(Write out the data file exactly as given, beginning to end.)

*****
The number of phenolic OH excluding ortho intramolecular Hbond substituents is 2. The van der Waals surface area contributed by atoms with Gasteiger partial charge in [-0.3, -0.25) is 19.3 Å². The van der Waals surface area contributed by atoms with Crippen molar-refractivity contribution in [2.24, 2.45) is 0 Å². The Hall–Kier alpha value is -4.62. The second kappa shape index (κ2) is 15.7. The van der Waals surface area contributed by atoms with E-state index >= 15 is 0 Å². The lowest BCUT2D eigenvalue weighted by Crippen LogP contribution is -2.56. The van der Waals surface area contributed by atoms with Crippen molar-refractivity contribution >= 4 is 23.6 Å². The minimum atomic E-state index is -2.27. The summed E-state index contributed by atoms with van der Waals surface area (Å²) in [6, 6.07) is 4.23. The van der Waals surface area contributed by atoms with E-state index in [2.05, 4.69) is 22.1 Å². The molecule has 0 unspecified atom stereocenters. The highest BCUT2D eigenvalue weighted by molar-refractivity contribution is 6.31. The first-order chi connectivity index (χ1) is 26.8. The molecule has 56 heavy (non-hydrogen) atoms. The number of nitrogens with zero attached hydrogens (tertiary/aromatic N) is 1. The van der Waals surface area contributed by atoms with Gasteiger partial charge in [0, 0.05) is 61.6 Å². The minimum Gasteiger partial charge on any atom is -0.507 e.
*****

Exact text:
The number of phenolic OH excluding ortho intramolecular Hbond substituents is 2. The van der Waals surface area contributed by atoms with Gasteiger partial charge in [-0.3, -0.25) is 19.3 Å². The van der Waals surface area contributed by atoms with Crippen molar-refractivity contribution in [2.24, 2.45) is 0 Å². The Hall–Kier alpha value is -4.62. The second kappa shape index (κ2) is 15.7. The van der Waals surface area contributed by atoms with E-state index >= 15 is 0 Å². The lowest BCUT2D eigenvalue weighted by Crippen LogP contribution is -2.56. The van der Waals surface area contributed by atoms with Crippen molar-refractivity contribution >= 4 is 23.6 Å². The minimum atomic E-state index is -2.27. The summed E-state index contributed by atoms with van der Waals surface area (Å²) in [6, 6.07) is 4.23. The van der Waals surface area contributed by atoms with E-state index in [2.05, 4.69) is 22.1 Å². The molecule has 0 unspecified atom stereocenters. The highest BCUT2D eigenvalue weighted by molar-refractivity contribution is 6.31. The first-order chi connectivity index (χ1) is 26.8. The molecule has 56 heavy (non-hydrogen) atoms. The number of nitrogens with zero attached hydrogens (tertiary/aromatic N) is 1. The van der Waals surface area contributed by atoms with Gasteiger partial charge in [0, 0.05) is 61.6 Å². The minimum Gasteiger partial charge on any atom is -0.507 e.